Film Friday: Some Like It Hot

I first watched Some Like It Hot years ago with my mother and sister when it was on PBS. Everything about it was so very cool to me. One of the main things that I fixated on was the sleeper cars on trains, whenever I watched a classic film that had sleeper cars on trains, I thought it was just so very cool and fun. I am not sure why, but it just seemed like a very fun little room to have. Do yourself a favor and watch Some Like It Hot the next time you come across it. You won’t be disappointed.

 

Some Like It Hot

Directed, Produced, and Screenpllay by: Billy Wilder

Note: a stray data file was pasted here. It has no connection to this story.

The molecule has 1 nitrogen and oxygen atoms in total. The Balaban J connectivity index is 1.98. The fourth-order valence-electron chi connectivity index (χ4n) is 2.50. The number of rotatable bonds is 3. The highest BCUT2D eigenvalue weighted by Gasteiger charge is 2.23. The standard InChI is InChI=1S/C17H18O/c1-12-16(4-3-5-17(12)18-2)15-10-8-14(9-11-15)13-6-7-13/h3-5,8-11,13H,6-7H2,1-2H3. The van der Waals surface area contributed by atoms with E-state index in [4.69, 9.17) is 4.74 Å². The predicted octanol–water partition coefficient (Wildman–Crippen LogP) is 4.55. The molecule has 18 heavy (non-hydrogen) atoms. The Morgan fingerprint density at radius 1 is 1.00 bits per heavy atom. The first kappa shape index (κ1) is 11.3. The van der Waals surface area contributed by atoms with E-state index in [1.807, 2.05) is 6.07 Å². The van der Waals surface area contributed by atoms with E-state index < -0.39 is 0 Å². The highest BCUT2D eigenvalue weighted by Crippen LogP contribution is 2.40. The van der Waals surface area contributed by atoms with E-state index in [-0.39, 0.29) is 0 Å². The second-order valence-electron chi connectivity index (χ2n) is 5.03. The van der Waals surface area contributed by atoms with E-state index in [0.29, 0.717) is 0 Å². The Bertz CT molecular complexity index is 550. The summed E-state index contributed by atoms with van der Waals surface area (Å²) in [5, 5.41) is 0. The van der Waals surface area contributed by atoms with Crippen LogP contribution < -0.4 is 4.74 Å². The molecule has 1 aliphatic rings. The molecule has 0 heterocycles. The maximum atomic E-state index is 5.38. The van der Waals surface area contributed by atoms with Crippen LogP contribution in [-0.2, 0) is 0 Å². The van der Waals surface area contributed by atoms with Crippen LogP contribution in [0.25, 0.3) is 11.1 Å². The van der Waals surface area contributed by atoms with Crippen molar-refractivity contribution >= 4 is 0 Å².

Story by: Robert Thoeren and Michael Logan
Starring: Marilyn Monroe, Tony Curtis, Jack Lemmon, George Raft, Joe E. Brown, Pat O’Brien
Music by: Adolph Deutsch
Cinematography: Charles Lang
Release date: March 29, 1959
Running time: 121 minutes

Some Like It Hot is a 1959 American romantic comedy film set in 1929, directed and produced by Billy Wilder, starring Marilyn Monroe, Tony Curtis, and Jack Lemmon. The supporting cast includes George Raft, Pat O’Brien, Joe E. Brown, Joan Shawlee, and Nehemiah Persoff. The plot is based on a screenplay by Billy Wilder and Michael Logan from the French film Fanfare of Love. The film is about two musicians who dress in drag in order to escape from mafia gangsters whom they witnessed commit a crime inspired by the Saint Valentine’s Day Massacre. The film was produced in black and white, even though color films were increasing in popularity.